Permanent Normal Trade Relations for Russia Would Benefit the U.S. and Russia

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Permanent Normal Trade Relations for Russia Would Benefit the U.S. and Russia

December 14, 2006 5 min read Download Report

Authors: Ariel Cohen and Daniella Markheim

On November 19, 2006, America and Russia signed a bilateral market access agreement that details U.S. requirements for Russia's accession to the World Trade Organization (WTO). Russia will now work to combine the bilateral accession agreements into a formal multilateral draft Protocol of Accession that the WTO General Council must approve before Russia can become a member of the WTO. As part of this process, Russia will likely face calls for additional commitments to bring its trade regime into compliance with WTO rules, including the elimination of domestic subsidies, improved customs and regulatory transparency, privatization of state-owned enterprises, and stronger intellectual property rights (IPR) protection. The final multilateral accession agreement should both integrate Russia into the global, rules-based trading system and help lock in the reforms needed to improve Russia's long-term economic potential.

In order for the U.S. to share the benefits of Russia's eventual accession to the WTO, Congress must vote to ratify Permanent Normal Trading Relations (PNTR) with Russia. America's businesses, farmers, and households stand to gain from Russia joining the WTO, but, without PNTR, they will be at a disadvantage competing with their foreign counterparts in the Russian market. The successful approval of such legislation is also an important step in strengthening the U.S.-Russia economic relationship and maintaining open channels for discussions to advance issues of concern to the United States, such as access to hydrocarbons and other natural resources.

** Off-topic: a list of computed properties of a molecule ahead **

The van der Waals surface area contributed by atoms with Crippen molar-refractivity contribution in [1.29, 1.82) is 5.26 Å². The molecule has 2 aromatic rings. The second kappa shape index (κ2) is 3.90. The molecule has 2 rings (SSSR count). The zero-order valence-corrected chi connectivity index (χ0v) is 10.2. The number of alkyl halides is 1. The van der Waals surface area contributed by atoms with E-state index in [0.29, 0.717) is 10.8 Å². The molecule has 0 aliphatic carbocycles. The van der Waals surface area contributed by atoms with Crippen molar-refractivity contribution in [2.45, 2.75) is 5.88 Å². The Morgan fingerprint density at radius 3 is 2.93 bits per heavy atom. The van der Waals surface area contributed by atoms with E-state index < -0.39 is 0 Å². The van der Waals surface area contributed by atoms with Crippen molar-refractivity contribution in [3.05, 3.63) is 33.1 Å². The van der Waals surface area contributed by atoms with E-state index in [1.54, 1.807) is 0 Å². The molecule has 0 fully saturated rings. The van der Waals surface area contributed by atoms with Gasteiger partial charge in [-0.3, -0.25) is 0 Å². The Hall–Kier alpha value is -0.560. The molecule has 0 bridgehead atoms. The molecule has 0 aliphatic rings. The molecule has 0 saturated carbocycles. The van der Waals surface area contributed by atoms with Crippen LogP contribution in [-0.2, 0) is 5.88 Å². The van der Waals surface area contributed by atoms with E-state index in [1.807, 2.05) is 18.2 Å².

The Case for PNTR

As a member of the WTO, the United States is generally obligated to provide reciprocal, unconditioned most-favored-nation (MFN) treatment to the goods of all other WTO members. As such, the U.S. must either extend PNTR to Russia or invoke the non-application provision of Article XIII of the WTO agreement. The non-application provision allows member countries to exclude other members from MFN benefits at the risk of reciprocal treatment. If the U.S. opts to invoke the provision, Russia would have the right to deny the U.S. equal treatment under the WTO agreement. Thus, the U.S. would be left to watch other countries reap the benefits of Russia's accession. These benefits include:

  • Expanded access to non-agricultural goods markets. Average tariffs for industrial goods will fall roughly 36 percent to an average bound rate of 8 percent.[1] Information technology products, aircraft, chemicals, and various capital equipment products will face even lower average tariffs.

  • Significant new services market access in banking and securities; insurance; telecommunications; audio-visual services; energy and energy-related services; express delivery; wholesale, retail, franchise and direct sales distribution; business services; and environmental services.[2] In the U.S.-Russia bilateral agreement, Russia maintains the ability to limit foreign direct investment in the banking and non-life insurance sectors. The U.S. Trade Representative (USTR) should insist on elimination-or at least a short-term phase-out-of this provision in the final multilateral accession protocol.

  • New market access provisions and more transparent and predictable tariff treatment for agriculture products. U.S. farmers, ranchers, and food processors will benefit from greater opportunities to sell to the Russian market.[3]

  • Reduced non-tariff barriers to trade. These include limits on export subsidies, improved customs procedures, streamlined and more transparent agriculture inspection procedures, and greater adherence to science-based sanitary and phyto-sanitary regulations.